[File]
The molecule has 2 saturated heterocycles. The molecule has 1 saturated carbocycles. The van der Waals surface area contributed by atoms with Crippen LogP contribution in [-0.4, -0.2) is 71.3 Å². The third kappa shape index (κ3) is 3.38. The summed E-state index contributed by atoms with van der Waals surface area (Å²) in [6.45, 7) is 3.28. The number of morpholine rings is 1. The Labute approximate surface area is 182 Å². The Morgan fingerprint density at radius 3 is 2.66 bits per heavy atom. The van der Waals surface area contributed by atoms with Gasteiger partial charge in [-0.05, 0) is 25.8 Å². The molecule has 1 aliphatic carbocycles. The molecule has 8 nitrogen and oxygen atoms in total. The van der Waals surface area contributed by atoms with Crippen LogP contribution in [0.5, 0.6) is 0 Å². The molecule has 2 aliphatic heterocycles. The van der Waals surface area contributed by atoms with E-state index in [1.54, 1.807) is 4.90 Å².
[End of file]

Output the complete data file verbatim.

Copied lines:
The molecule has 2 saturated heterocycles. The molecule has 1 saturated carbocycles. The van der Waals surface area contributed by atoms with Crippen LogP contribution in [-0.4, -0.2) is 71.3 Å². The third kappa shape index (κ3) is 3.38. The summed E-state index contributed by atoms with van der Waals surface area (Å²) in [6.45, 7) is 3.28. The number of morpholine rings is 1. The Labute approximate surface area is 182 Å². The Morgan fingerprint density at radius 3 is 2.66 bits per heavy atom. The van der Waals surface area contributed by atoms with Gasteiger partial charge in [-0.05, 0) is 25.8 Å². The molecule has 1 aliphatic carbocycles. The molecule has 8 nitrogen and oxygen atoms in total. The van der Waals surface area contributed by atoms with Crippen LogP contribution in [0.5, 0.6) is 0 Å². The molecule has 2 aliphatic heterocycles. The van der Waals surface area contributed by atoms with E-state index in [1.54, 1.807) is 4.90 Å².